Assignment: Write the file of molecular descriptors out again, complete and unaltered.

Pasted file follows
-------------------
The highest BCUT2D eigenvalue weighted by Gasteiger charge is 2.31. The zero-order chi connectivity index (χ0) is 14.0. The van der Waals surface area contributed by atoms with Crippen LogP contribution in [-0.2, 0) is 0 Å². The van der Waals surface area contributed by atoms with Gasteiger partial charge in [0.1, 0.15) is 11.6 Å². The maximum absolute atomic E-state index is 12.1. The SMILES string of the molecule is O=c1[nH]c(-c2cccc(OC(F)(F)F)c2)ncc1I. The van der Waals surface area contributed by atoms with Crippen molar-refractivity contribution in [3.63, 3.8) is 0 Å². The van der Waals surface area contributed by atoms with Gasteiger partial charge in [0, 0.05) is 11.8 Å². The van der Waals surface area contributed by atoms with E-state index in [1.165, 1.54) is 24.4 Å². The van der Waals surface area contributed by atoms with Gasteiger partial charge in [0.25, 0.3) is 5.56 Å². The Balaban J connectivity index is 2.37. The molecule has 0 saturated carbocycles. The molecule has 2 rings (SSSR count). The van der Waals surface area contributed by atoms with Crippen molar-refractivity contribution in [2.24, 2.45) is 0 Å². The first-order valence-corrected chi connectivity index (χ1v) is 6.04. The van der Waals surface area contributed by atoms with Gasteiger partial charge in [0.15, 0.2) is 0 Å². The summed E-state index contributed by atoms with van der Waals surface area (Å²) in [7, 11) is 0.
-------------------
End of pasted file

The highest BCUT2D eigenvalue weighted by Gasteiger charge is 2.31. The zero-order chi connectivity index (χ0) is 14.0. The van der Waals surface area contributed by atoms with Crippen LogP contribution in [-0.2, 0) is 0 Å². The van der Waals surface area contributed by atoms with Gasteiger partial charge in [0.1, 0.15) is 11.6 Å². The maximum absolute atomic E-state index is 12.1. The SMILES string of the molecule is O=c1[nH]c(-c2cccc(OC(F)(F)F)c2)ncc1I. The van der Waals surface area contributed by atoms with Crippen molar-refractivity contribution in [3.63, 3.8) is 0 Å². The van der Waals surface area contributed by atoms with Gasteiger partial charge in [0, 0.05) is 11.8 Å². The van der Waals surface area contributed by atoms with E-state index in [1.165, 1.54) is 24.4 Å². The van der Waals surface area contributed by atoms with Gasteiger partial charge in [0.25, 0.3) is 5.56 Å². The Balaban J connectivity index is 2.37. The molecule has 0 saturated carbocycles. The molecule has 2 rings (SSSR count). The van der Waals surface area contributed by atoms with Crippen molar-refractivity contribution in [2.24, 2.45) is 0 Å². The first-order valence-corrected chi connectivity index (χ1v) is 6.04. The van der Waals surface area contributed by atoms with Gasteiger partial charge in [0.15, 0.2) is 0 Å². The summed E-state index contributed by atoms with van der Waals surface area (Å²) in [7, 11) is 0.